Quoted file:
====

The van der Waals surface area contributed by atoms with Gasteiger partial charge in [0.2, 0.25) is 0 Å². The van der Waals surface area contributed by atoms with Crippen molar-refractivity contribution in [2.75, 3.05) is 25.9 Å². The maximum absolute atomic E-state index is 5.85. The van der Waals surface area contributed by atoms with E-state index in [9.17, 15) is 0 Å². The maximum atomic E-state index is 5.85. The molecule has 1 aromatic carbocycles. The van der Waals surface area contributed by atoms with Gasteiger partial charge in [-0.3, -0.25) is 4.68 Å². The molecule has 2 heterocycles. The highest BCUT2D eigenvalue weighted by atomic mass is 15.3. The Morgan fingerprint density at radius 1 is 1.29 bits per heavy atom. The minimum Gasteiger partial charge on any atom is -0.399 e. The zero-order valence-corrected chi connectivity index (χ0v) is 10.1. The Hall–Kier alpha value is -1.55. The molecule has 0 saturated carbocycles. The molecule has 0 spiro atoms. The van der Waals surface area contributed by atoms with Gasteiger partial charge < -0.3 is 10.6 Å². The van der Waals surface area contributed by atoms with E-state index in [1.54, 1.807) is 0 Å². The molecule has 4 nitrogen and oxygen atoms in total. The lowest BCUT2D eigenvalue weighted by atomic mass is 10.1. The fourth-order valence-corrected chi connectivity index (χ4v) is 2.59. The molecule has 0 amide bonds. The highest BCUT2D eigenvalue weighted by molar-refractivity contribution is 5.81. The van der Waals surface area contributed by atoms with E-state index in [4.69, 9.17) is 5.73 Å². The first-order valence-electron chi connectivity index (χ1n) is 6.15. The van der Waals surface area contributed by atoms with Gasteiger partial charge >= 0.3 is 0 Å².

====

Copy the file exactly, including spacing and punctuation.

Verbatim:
The van der Waals surface area contributed by atoms with Gasteiger partial charge in [0.2, 0.25) is 0 Å². The van der Waals surface area contributed by atoms with Crippen molar-refractivity contribution in [2.75, 3.05) is 25.9 Å². The maximum absolute atomic E-state index is 5.85. The van der Waals surface area contributed by atoms with E-state index in [9.17, 15) is 0 Å². The maximum atomic E-state index is 5.85. The molecule has 1 aromatic carbocycles. The van der Waals surface area contributed by atoms with Gasteiger partial charge in [-0.3, -0.25) is 4.68 Å². The molecule has 2 heterocycles. The highest BCUT2D eigenvalue weighted by atomic mass is 15.3. The Morgan fingerprint density at radius 1 is 1.29 bits per heavy atom. The minimum Gasteiger partial charge on any atom is -0.399 e. The zero-order valence-corrected chi connectivity index (χ0v) is 10.1. The Hall–Kier alpha value is -1.55. The molecule has 0 saturated carbocycles. The molecule has 0 spiro atoms. The van der Waals surface area contributed by atoms with Gasteiger partial charge < -0.3 is 10.6 Å². The van der Waals surface area contributed by atoms with E-state index in [1.54, 1.807) is 0 Å². The molecule has 4 nitrogen and oxygen atoms in total. The lowest BCUT2D eigenvalue weighted by atomic mass is 10.1. The fourth-order valence-corrected chi connectivity index (χ4v) is 2.59. The molecule has 0 amide bonds. The highest BCUT2D eigenvalue weighted by molar-refractivity contribution is 5.81. The van der Waals surface area contributed by atoms with E-state index in [4.69, 9.17) is 5.73 Å². The first-order valence-electron chi connectivity index (χ1n) is 6.15. The van der Waals surface area contributed by atoms with Gasteiger partial charge >= 0.3 is 0 Å².